PSIs Versus LUPs

Discussion in 'Reloading' started by J E Custom, Mar 4, 2013.

  1. J E Custom

    J E Custom Well-Known Member

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    Jul 29, 2004
    I was looking for some king of comparison chart between Lead Units of Pressure and Pressure per squair Inch.

    The method now used is PSIs and should be more accurate but a loot of the older loads and firearms are rated using the LUP method.

    I know that 55,000 PSI is not the same as 55,00 LUP but I was just wondering if anyone had or knew
    of such a conversion .

    Any help would be greatly appreciated.

    J E CUSTOM
     
  2. Kevin Thomas

    Kevin Thomas Well-Known Member

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    Feb 16, 2009
    J E,

    Sorry, but there is no conversion factor for this, as it's not a linear transition. LUPs, or Lead Units of Pressure are still used in some applications, and are similar in nature to the CUP (Copper Units of Pressure) that was long used for most metallics. LUPs were generally used for shotguns, and other very low pressure applications that couldn't be accurately measured by the CUP method.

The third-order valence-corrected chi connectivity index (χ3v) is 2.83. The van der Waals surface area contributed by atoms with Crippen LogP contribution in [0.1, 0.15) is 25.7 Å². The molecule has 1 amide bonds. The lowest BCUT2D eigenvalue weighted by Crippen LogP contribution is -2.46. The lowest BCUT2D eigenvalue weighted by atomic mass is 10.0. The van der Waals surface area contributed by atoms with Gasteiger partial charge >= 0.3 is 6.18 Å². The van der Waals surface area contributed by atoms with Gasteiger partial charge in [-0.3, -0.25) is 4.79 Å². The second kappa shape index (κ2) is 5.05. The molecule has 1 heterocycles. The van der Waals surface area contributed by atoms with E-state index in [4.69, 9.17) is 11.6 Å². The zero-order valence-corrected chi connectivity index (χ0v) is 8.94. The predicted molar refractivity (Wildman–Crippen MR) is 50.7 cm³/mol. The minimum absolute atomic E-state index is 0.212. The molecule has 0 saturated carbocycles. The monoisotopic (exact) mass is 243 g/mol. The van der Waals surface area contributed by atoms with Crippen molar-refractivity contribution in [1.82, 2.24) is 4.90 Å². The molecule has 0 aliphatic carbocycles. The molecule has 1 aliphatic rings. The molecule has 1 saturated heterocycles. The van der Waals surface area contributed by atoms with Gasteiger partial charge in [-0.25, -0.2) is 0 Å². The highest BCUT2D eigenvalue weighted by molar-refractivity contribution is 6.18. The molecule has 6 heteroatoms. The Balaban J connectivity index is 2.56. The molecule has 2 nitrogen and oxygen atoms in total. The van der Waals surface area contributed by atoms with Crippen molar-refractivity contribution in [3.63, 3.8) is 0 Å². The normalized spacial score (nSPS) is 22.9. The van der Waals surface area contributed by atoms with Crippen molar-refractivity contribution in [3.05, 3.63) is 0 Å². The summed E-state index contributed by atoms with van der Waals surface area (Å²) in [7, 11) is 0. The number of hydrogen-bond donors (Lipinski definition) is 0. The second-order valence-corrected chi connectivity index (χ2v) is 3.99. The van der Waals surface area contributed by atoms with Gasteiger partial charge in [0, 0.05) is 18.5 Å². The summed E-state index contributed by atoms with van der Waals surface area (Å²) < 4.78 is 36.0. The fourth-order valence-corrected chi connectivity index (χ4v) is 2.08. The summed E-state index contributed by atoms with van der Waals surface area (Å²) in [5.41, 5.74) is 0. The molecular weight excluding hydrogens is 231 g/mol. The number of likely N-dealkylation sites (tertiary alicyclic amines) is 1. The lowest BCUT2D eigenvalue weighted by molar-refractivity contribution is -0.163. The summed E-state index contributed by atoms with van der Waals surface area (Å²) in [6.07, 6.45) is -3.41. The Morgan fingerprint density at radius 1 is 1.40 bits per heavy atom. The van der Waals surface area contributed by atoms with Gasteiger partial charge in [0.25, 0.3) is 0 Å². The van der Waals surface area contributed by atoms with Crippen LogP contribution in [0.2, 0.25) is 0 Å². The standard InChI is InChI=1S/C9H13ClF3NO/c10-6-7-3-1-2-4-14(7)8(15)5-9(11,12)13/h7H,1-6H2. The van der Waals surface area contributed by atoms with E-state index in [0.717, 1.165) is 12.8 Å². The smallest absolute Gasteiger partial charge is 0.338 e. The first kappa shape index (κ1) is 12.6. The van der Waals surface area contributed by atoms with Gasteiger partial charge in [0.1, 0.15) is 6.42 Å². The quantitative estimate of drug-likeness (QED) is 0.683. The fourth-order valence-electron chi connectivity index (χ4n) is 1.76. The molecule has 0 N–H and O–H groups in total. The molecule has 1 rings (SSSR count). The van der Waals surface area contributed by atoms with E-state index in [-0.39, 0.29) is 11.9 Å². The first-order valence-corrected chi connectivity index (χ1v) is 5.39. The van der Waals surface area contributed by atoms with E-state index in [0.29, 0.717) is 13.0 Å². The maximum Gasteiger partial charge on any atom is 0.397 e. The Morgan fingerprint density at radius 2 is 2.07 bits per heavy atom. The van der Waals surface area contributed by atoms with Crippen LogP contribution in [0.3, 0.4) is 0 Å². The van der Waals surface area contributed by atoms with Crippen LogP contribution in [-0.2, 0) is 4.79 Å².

CUPs, because of the higher numbers involved, are often assumed to be translatable to PSI, but again, it's not linear, and these numbers can't be traslated like this. In some instances the same cartridge measured by both methods may show a higher CUP figure than it does PSI. Others within a different pressure range may show exactly the same numbers in both PSI and CUP, while in a different pressure range, others may show the PSI having a much higher figure than the equivalent load tested in CUP. Different measurement methods, different results, and no direct way to correlate the three other than on a case by case basis.
     

  3. J E Custom

    J E Custom Well-Known Member

    Messages:
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    Joined:
    Jul 29, 2004
    Thanks Kevin.

    I typed LUPs and meant CUPs (I had shotguns on my mind).

    I had hoped there was some kind or relationship between the two so I could use some of the old
    load data that I had.

    It is not an issue because Pressure signs show up at some point but it would be nice to have a
    reference especially with older rifles and loads that require less than 44 or 45,000 CUPs maximum.

    Any other comments are welcome.

    Thanks again.

    J E CUSTOM